As an adult, how does one continue to grow and learn? Well, I believe the answer lies in the theory of connectivism. If you are unfamiliar with connectivism, let me give you the definition as stated by George Siemens, creator of the connectivist theory, "Connectivism is driven by the understanding that decisions are based on rapidly altering foundations. New information is continually being acquired and the ability to draw distinctions between important and unimportant information is vital" (Davis, Edmunds, & Kelly-Bateman, 2008). Basically what this means is connectivism is all about networking and making connections to learn new information. Learning happens everywhere; it's not just something that is saved for the classroom. Learning is the "intersection of prior knowledge, experience, perception, reality, comprehension..." (Davis, Edmunds, Kelly-Bateman, 2008). The above graphic explains some of my personal learning networks--there are my online social networks, professional development, and then the internet in general. These are the main areas that I use nowadays to further my knowledge.
There is really only one area that is not located online and that is my place of employment, Colegio Americano de Torreon (CAT). At CAT we have various meetings throughout the month--grade team, department, staff, and the occasional in-service. Yet currently we are swamped with preparing ourselves for our upcoming accreditation in the fall of 2013 so I felt like there wasn't enough professional development happening to help me grow as an educator. What is one to do when you're stuck in Mexico and want more professional development? I hit the internet.
There is a plethora of resources available to me online and, especially with social networking, I get to see what is most popular among other educators and I get to connect with people who have written the textbooks I use in my classes. Using Twitter to follow people like Carol Jago, Kylene Beers, Jim Burke, DianeRavitch, and others as well as organizations like NCTE (National Council of Teachers of English), Edutopia, NWP (National Writing Project), NPR (National Public Radio), and TED Talks to name only a few, has opened the door to resources from well-known and respected experts and organizations. I don't need to spend as much time searching for information; it comes to me. The same is true with my Google Reader account that links me to the blogs I want to read. Likewise, I've been using Pinterest to find ideas from other teachers that I plan to use in my classroom. Finding information is quick and easy; however, one must not forget to determine if the information is reliable. The old adage is even truer today: You can't believe everything you read/hear.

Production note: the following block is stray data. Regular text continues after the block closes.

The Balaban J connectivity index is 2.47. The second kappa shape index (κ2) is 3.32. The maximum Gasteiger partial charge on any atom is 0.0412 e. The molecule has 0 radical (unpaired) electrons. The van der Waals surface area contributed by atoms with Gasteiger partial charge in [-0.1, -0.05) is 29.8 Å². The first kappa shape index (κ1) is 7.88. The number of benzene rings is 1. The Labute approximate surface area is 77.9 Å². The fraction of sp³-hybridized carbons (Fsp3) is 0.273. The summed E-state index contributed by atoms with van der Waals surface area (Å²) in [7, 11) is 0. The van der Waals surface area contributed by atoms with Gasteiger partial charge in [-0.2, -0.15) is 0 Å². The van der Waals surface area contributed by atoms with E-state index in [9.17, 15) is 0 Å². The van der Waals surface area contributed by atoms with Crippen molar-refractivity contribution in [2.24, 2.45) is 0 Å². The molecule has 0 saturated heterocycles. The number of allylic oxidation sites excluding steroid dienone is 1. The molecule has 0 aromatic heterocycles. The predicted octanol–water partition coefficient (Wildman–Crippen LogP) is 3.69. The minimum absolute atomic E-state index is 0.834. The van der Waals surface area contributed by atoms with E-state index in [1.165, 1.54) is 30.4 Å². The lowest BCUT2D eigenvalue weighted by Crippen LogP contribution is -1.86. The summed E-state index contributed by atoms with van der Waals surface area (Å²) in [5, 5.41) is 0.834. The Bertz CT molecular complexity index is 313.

Learning for me as an adult has changed drastically because most of it happens online. I'm even studying my master's degree online at Walden University. Sauve (2007) said, “…formal learning once or twice a year doesn’t provide employees with the experience of knowledge they need to find ongoing success on the job” (p. 22). CAT used to have a master's program through SUNY (State University of New York) Buffalo, but they discontinued the program shortly after I began working there. I was left with a desire for more professional development and I have found that through Walden, social networking sites, and other internet resources. As Friedman (2005) said, I am able to "innovate without having to emigrate." In essence by utilizing the online tools I have already set up (especially Twitter, Pinterest, Google Reader, and Diigo) I am creating my own classroom and my own curriculum centered around topics that are meaningful and important to me. My physical location does not limit my access to information because I can use my networks to help me find relevant and reliable information that will help me grow professionally and personally, and I believe that is what connectivism is all about.
Friedman, T. (2005, April 3). It's a flat world, after all. The New York Times. Retrieved October 20, 2012 from http://www.nytimes.com
Sauve, E. (2007). Informal knowledge transfer. T+D, 61(3), 22-24.